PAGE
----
BELLA FONTANA! Seductive Beauty: The Villa d'Este, near Rome, Has Inspired English Gardens for Centuries

Daily Mail (London), May 14, 2008 | Go to article overview

BELLA FONTANA! Seductive Beauty: The Villa d'Este, near Rome, Has Inspired English Gardens for Centuries


Byline: Jane Owen

GLASS of Prosecco in one hand, a deep-pink English rose cupped in theother, I wandered between Etruscan tombs, Roman ruins and voluptuous flowerbedsin a castle garden near Rome.

Italian gardens and fountains have been seducing gardeners since the 17thcentury, and continue to do so today.

Their influence extends to British gardeners who will be unveiling their workat the Chelsea Flower Show next week.

Paul Cooper's Simply Italian Garden is based on a trip to Venice, and TrevorTooth has used plants from Tuscany for his Travellers' Retreat exhibit.

The tradition of Italian-inspired English gardens goes back to the so-calledEnglish landscape style of the 18th century. This vogue captured the essence ofRoman gardens and resulted in the creation of places like Rousham, Stowe,Claremont and Stourhead.

In the 19th century, a new Italian style gripped England after John Loudon, thefather of middle-class gardening, returned from a tour of Italy. The style gaveus gardens such as Shrublands in East Anglia, Renishaw in Derbyshire, Trenthamin the Midlands and Buscot in Oxfordshire.

Back to our Italian roots, I spent a long weekend being seduced by gardensaround Rome.

I started at Castel Giuliano's rose garden in the Tolfa mountains, apicturesque drive from Fiumicino airport. Here, the display of roses drifts onuntil early June.

MARCHESA Umberta Patrizi created this spectacular rose garden around herfamily's castle at the centre of the village.

The lawns are so lush they invite you to kick off your shoes and push your toesinto the soft greenness.

Volcanic soil and quenching springs keep the garden fresh.

The Marchesa is also responsible for the gardens at nearby Hotel Stigliano,where I stayed the first night. Ruins of Roman thermal baths give Stigliano'slandscape its structure, while the hot springs that once supplied the ancientbaths now supply the hotel's spa and outdoor pools.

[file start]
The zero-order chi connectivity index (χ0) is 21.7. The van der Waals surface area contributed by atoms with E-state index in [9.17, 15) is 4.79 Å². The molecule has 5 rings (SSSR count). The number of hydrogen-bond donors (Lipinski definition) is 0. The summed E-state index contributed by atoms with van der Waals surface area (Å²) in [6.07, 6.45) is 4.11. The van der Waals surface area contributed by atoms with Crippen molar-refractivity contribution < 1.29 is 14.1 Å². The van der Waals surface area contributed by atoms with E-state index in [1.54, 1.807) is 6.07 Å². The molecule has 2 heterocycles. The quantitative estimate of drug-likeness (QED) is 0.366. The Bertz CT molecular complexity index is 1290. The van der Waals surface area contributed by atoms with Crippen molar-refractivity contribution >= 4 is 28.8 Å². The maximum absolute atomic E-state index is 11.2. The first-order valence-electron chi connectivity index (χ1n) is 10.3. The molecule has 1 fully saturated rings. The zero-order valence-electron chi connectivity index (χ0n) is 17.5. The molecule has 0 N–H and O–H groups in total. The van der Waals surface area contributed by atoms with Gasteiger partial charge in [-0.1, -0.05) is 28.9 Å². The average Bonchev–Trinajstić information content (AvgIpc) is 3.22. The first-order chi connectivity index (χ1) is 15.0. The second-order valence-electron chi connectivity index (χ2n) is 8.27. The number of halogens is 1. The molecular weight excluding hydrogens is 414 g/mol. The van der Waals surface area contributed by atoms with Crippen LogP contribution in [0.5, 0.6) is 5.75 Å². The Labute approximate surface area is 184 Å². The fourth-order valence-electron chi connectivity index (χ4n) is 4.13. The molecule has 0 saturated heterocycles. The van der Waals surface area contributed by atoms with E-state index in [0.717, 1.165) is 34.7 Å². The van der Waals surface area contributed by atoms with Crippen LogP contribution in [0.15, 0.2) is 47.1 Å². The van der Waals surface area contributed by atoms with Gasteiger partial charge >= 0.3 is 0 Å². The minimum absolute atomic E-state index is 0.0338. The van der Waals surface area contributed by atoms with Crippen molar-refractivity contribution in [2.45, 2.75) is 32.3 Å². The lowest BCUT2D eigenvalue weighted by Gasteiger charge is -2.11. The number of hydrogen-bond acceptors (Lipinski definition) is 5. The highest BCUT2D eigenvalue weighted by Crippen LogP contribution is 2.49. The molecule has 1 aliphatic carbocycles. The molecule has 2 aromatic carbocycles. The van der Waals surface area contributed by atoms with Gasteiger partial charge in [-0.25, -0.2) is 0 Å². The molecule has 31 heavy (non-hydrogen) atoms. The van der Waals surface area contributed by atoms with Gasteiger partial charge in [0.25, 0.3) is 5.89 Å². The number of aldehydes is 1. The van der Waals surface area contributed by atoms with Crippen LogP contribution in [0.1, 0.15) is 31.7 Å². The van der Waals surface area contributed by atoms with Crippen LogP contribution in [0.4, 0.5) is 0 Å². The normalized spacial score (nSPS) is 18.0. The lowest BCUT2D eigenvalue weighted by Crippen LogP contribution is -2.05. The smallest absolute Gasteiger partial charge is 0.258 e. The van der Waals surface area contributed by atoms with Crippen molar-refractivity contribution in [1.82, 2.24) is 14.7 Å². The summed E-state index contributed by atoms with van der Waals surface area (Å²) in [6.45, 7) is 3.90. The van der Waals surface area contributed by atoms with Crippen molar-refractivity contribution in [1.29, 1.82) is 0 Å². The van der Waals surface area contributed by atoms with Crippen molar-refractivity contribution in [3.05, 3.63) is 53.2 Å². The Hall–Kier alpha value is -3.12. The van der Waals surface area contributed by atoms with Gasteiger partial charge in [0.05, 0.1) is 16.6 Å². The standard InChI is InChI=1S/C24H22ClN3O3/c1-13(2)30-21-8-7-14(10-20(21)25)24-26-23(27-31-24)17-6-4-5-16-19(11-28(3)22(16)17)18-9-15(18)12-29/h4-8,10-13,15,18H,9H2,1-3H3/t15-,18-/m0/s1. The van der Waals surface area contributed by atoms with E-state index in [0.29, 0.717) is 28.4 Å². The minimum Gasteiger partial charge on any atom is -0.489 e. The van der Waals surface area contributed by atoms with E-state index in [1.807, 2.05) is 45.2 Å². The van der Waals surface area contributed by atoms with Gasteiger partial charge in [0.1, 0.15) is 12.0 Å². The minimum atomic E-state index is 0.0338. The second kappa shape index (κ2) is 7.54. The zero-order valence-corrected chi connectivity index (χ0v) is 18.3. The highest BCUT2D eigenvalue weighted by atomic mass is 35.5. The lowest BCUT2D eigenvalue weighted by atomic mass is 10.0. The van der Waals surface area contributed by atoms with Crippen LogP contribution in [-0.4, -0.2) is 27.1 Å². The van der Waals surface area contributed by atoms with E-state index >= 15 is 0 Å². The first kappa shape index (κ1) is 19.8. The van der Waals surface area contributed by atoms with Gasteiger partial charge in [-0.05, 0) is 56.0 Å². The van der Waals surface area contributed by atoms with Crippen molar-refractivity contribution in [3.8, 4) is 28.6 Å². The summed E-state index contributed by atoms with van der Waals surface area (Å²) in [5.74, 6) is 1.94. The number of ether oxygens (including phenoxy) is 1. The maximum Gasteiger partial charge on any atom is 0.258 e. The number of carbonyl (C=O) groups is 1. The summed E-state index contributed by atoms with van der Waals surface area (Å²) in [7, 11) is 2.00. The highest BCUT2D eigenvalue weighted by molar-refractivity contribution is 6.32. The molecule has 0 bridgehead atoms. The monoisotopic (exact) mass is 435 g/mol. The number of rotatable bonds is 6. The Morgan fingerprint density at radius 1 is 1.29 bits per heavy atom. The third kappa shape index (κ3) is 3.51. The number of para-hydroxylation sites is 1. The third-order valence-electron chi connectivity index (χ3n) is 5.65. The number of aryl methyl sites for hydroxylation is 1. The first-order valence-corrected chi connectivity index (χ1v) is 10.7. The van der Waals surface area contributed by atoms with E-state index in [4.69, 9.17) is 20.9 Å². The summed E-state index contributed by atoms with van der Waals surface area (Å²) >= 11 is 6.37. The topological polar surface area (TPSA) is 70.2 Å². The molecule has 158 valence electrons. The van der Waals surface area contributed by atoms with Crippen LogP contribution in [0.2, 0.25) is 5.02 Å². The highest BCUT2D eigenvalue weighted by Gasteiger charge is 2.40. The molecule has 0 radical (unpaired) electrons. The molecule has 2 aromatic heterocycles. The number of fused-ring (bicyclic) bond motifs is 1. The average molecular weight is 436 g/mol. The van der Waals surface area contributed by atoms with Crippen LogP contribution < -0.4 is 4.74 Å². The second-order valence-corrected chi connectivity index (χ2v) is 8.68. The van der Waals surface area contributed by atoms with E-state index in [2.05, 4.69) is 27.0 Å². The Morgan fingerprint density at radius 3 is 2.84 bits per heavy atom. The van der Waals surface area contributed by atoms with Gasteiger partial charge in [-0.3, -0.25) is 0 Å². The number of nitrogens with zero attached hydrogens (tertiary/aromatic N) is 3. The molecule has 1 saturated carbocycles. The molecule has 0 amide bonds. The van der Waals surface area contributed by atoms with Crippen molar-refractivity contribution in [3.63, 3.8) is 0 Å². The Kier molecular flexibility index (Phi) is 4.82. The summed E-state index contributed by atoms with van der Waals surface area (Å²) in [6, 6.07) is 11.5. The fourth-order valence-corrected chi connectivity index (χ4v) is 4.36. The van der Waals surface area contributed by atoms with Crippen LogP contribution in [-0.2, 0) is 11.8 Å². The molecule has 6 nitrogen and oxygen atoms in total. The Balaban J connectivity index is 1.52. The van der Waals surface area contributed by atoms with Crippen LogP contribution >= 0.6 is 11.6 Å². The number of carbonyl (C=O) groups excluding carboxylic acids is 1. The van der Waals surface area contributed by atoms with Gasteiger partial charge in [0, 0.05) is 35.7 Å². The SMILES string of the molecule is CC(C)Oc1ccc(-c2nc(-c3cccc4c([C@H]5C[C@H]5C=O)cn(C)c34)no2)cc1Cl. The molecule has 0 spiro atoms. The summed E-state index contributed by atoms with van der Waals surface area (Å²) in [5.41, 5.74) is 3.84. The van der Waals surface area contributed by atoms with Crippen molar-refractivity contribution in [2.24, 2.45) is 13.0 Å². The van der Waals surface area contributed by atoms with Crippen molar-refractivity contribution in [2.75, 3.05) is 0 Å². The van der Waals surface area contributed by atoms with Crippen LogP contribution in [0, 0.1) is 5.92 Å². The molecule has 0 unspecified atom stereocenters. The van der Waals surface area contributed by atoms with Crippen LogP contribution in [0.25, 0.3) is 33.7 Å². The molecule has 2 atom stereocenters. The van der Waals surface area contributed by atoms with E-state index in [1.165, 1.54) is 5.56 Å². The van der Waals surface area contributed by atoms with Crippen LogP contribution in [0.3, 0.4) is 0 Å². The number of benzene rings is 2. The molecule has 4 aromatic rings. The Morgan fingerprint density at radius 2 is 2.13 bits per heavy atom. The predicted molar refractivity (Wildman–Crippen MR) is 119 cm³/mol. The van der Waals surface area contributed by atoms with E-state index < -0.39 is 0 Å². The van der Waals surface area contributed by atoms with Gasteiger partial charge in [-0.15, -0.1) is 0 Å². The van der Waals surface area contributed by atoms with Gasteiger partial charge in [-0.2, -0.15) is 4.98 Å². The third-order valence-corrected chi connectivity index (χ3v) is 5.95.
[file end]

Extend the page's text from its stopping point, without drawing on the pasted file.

I floated in the chalky-white sulphurous water, admiring the gardens andfeeling the pressure of a working week wash away.

Hotel Stigliano is a good base for all the gardens on my whistlestop tour but,for the second and third night, I stayed with friends near the pretty hill-toptown of Orvieto, which is filled with hotels, guest houses, cafes, shops and anexquisite, 13th-century cathedral.

Day two took me, and my gardenmad friend Phil, north to Palazzo Farnese atCaprarola.

The 16th century fortressturned-palace is magnificent rather than lovely, butwe had to join a tour of the palace in order to see the gardens.

It was a relief to cross the moat into box parterre gardens and enjoy the coolshade of evergreen oaks. A grotto carved into the hillside revealed Pan-likegods morphing out of the stonework..

Pan usually signals carnal love and I wondered what this grotto had seen overthe centuries.

Half an hour later, after trudging through a chestnut wood in the dusty heat,we arrived at Caprarola's highlighta secret garden. Fountains suddenly appear, and beyond them wide steps lead upto a summer house guarded by 28 statues.

Our truculent guide decided that we were enjoying ourselves too much. He bootedus out of our Eden and into the steep streets of Caprarola, where we sat onsome steps to eat bread and salami washed down with Prosecco.

A short drive later, we arrived at the garden that I return to year after year:Villa Lante. Its terraces are carved into the top of a steep hill above thelocal town. …

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